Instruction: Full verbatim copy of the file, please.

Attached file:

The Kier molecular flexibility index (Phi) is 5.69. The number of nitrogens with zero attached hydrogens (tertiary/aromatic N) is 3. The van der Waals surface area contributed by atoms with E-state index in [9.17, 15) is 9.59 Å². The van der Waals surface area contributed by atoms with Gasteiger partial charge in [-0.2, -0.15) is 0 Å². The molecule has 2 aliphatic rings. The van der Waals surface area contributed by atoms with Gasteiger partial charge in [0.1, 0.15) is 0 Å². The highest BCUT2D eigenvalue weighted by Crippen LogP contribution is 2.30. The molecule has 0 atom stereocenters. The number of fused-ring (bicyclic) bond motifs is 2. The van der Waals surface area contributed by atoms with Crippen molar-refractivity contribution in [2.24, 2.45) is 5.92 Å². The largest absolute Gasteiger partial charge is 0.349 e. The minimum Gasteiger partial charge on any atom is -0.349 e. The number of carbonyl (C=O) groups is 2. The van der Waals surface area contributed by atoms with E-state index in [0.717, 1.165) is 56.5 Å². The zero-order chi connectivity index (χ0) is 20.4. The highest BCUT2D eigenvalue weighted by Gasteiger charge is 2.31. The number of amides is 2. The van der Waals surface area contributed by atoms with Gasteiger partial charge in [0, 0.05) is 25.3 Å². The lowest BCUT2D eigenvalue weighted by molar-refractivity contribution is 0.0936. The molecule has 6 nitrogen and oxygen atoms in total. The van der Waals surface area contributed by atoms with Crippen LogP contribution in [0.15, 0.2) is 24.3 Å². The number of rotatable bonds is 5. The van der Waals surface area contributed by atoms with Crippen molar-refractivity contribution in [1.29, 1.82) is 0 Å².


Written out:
The Kier molecular flexibility index (Phi) is 5.69. The number of nitrogens with zero attached hydrogens (tertiary/aromatic N) is 3. The van der Waals surface area contributed by atoms with E-state index in [9.17, 15) is 9.59 Å². The van der Waals surface area contributed by atoms with Gasteiger partial charge in [-0.2, -0.15) is 0 Å². The molecule has 2 aliphatic rings. The van der Waals surface area contributed by atoms with Gasteiger partial charge in [0.1, 0.15) is 0 Å². The highest BCUT2D eigenvalue weighted by Crippen LogP contribution is 2.30. The molecule has 0 atom stereocenters. The number of fused-ring (bicyclic) bond motifs is 2. The van der Waals surface area contributed by atoms with Crippen molar-refractivity contribution in [2.24, 2.45) is 5.92 Å². The largest absolute Gasteiger partial charge is 0.349 e. The minimum Gasteiger partial charge on any atom is -0.349 e. The number of carbonyl (C=O) groups is 2. The van der Waals surface area contributed by atoms with E-state index in [0.717, 1.165) is 56.5 Å². The zero-order chi connectivity index (χ0) is 20.4. The highest BCUT2D eigenvalue weighted by Gasteiger charge is 2.31. The number of amides is 2. The van der Waals surface area contributed by atoms with Gasteiger partial charge in [0, 0.05) is 25.3 Å². The lowest BCUT2D eigenvalue weighted by molar-refractivity contribution is 0.0936. The molecule has 6 nitrogen and oxygen atoms in total. The van der Waals surface area contributed by atoms with Crippen LogP contribution in [0.15, 0.2) is 24.3 Å². The number of rotatable bonds is 5. The van der Waals surface area contributed by atoms with Crippen molar-refractivity contribution in [1.29, 1.82) is 0 Å².